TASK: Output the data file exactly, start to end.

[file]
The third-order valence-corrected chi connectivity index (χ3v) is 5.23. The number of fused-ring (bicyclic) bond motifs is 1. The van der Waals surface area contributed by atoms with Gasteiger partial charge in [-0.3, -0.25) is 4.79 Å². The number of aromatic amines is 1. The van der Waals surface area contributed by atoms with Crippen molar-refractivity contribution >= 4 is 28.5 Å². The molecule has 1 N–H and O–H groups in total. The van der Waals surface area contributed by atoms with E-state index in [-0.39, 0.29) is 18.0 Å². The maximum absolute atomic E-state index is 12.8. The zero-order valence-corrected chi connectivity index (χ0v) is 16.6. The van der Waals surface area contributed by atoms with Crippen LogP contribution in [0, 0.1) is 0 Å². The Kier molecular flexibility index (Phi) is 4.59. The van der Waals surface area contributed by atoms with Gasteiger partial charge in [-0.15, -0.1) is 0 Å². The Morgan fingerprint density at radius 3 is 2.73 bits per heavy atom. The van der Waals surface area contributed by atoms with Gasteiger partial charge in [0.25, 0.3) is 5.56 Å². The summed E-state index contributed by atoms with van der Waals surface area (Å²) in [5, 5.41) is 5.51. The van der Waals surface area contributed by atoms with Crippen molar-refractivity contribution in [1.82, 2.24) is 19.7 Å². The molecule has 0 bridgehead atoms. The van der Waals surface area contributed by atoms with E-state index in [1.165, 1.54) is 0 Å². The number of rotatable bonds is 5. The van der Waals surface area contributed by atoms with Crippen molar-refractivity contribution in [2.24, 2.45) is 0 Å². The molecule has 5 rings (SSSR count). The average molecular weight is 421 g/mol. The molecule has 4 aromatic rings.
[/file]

The third-order valence-corrected chi connectivity index (χ3v) is 5.23. The number of fused-ring (bicyclic) bond motifs is 1. The van der Waals surface area contributed by atoms with Gasteiger partial charge in [-0.3, -0.25) is 4.79 Å². The number of aromatic amines is 1. The van der Waals surface area contributed by atoms with Crippen molar-refractivity contribution >= 4 is 28.5 Å². The molecule has 1 N–H and O–H groups in total. The van der Waals surface area contributed by atoms with E-state index in [-0.39, 0.29) is 18.0 Å². The maximum absolute atomic E-state index is 12.8. The zero-order valence-corrected chi connectivity index (χ0v) is 16.6. The van der Waals surface area contributed by atoms with Crippen LogP contribution in [0, 0.1) is 0 Å². The Kier molecular flexibility index (Phi) is 4.59. The van der Waals surface area contributed by atoms with Gasteiger partial charge in [-0.15, -0.1) is 0 Å². The Morgan fingerprint density at radius 3 is 2.73 bits per heavy atom. The van der Waals surface area contributed by atoms with Gasteiger partial charge in [0.25, 0.3) is 5.56 Å². The summed E-state index contributed by atoms with van der Waals surface area (Å²) in [5, 5.41) is 5.51. The van der Waals surface area contributed by atoms with Crippen molar-refractivity contribution in [1.82, 2.24) is 19.7 Å². The molecule has 0 bridgehead atoms. The van der Waals surface area contributed by atoms with E-state index in [1.165, 1.54) is 0 Å². The number of rotatable bonds is 5. The van der Waals surface area contributed by atoms with Crippen molar-refractivity contribution in [2.24, 2.45) is 0 Å². The molecule has 5 rings (SSSR count). The average molecular weight is 421 g/mol. The molecule has 4 aromatic rings.